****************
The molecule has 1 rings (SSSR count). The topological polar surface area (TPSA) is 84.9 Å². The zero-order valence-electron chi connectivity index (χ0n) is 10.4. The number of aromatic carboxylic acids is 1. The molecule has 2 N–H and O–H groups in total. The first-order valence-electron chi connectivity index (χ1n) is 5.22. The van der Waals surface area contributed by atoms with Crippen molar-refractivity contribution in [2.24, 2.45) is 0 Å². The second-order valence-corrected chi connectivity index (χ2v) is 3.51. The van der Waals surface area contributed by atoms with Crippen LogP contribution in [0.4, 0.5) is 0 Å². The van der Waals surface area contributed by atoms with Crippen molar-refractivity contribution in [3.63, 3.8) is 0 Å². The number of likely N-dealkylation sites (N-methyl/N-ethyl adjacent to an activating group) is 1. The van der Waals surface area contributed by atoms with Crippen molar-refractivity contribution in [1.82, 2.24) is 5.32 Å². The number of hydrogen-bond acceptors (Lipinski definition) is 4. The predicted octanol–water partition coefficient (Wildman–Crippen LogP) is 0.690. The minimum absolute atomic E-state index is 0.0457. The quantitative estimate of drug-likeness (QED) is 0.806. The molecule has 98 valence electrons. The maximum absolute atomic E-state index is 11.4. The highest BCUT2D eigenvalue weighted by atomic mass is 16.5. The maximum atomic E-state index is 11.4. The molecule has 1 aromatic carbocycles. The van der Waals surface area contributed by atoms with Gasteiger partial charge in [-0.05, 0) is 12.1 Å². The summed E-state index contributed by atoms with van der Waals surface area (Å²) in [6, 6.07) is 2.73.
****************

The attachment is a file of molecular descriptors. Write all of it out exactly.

The molecule has 1 rings (SSSR count). The topological polar surface area (TPSA) is 84.9 Å². The zero-order valence-electron chi connectivity index (χ0n) is 10.4. The number of aromatic carboxylic acids is 1. The molecule has 2 N–H and O–H groups in total. The first-order valence-electron chi connectivity index (χ1n) is 5.22. The van der Waals surface area contributed by atoms with Crippen molar-refractivity contribution in [2.24, 2.45) is 0 Å². The second-order valence-corrected chi connectivity index (χ2v) is 3.51. The van der Waals surface area contributed by atoms with Crippen LogP contribution in [0.4, 0.5) is 0 Å². The van der Waals surface area contributed by atoms with Crippen molar-refractivity contribution in [3.63, 3.8) is 0 Å². The number of likely N-dealkylation sites (N-methyl/N-ethyl adjacent to an activating group) is 1. The van der Waals surface area contributed by atoms with Crippen molar-refractivity contribution in [1.82, 2.24) is 5.32 Å². The number of hydrogen-bond acceptors (Lipinski definition) is 4. The predicted octanol–water partition coefficient (Wildman–Crippen LogP) is 0.690. The minimum absolute atomic E-state index is 0.0457. The quantitative estimate of drug-likeness (QED) is 0.806. The molecule has 98 valence electrons. The maximum absolute atomic E-state index is 11.4. The highest BCUT2D eigenvalue weighted by atomic mass is 16.5. The maximum atomic E-state index is 11.4. The molecule has 1 aromatic carbocycles. The van der Waals surface area contributed by atoms with Gasteiger partial charge in [-0.05, 0) is 12.1 Å². The summed E-state index contributed by atoms with van der Waals surface area (Å²) in [6, 6.07) is 2.73.